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Mr. Landor has said in one of his exquisite dedications, that it is an insult to any man to request his leave to dedicate a book to him, because it is a request to be allowed to praise or perhaps to flatter him. The principle is generally, though not universally, true.

Yet in acting on it in the present case, I do not gain all the advantages which I might expect. It gives me the liberty indeed of indulging my strong feelings towards you, but it does not give me the power of expressing them. I am sensible too, that if I endeavoured to do so, the words, which to me would seem faint and unworthy, would be painful and perhaps offensive to you. I feel the same difficulty pressing on me, whether I speak as a private friend, or as a Minister of the Church of England, under a deep sense of the inestimable advantages which her cause has derived from exertions on your part, the extent and the fruits, of which I cannot describe from seal, from wisdom, from firmness and from munificence. Every friend of yours will join in my heartfelt prayer, that it may please God to preserve you long to us and to the Church of England. You will join heartily in the prayer that it may please Him to preserve His Church to us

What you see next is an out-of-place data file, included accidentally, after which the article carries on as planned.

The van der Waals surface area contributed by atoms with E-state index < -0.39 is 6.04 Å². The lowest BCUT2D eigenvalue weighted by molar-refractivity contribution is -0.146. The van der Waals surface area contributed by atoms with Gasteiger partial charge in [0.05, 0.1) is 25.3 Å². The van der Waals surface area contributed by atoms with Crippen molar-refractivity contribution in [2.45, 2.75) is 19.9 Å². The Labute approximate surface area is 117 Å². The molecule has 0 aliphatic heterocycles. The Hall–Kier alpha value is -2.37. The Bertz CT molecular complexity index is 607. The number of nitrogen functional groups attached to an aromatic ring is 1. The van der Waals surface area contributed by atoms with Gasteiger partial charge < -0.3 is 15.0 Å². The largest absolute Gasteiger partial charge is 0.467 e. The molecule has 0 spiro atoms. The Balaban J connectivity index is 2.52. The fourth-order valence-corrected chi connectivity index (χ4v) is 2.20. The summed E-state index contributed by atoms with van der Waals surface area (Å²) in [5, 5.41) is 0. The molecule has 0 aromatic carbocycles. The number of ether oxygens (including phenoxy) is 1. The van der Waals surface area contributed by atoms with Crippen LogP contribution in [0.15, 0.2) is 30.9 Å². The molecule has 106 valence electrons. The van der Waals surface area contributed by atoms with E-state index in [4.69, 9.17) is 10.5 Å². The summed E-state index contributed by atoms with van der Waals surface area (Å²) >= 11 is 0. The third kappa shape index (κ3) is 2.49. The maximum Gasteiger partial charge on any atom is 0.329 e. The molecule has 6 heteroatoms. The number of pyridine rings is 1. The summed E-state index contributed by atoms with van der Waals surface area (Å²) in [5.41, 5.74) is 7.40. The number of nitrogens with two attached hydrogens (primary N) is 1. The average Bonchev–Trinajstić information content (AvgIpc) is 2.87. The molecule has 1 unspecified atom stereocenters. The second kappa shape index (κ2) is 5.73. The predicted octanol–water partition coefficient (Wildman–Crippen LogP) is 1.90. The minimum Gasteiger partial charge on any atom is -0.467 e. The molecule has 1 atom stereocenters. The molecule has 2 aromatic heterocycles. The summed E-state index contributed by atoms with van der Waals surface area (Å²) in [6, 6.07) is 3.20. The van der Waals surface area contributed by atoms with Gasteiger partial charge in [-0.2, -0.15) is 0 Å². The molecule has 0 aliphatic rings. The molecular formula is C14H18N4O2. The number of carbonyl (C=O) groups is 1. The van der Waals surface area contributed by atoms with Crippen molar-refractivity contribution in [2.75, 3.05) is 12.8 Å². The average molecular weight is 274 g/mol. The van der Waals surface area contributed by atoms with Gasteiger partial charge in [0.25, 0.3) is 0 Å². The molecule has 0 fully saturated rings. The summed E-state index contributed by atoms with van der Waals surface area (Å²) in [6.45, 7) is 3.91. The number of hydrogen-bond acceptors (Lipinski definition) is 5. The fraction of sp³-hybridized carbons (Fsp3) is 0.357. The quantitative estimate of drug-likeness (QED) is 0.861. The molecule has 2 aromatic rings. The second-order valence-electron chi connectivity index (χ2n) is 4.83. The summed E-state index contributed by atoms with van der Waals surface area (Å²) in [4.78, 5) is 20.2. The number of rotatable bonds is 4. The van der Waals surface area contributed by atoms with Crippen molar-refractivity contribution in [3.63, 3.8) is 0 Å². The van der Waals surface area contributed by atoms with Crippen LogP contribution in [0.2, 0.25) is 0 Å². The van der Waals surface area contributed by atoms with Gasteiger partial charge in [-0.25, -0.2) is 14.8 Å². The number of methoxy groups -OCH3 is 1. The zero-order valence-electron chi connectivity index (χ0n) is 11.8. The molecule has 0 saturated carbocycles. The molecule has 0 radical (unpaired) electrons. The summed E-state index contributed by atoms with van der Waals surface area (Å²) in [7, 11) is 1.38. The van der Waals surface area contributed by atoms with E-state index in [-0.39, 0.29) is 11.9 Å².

and to you.

Ever, my dear Sir,

Most truly and affectionately yours,


Trinity College,

May 10, 1831.

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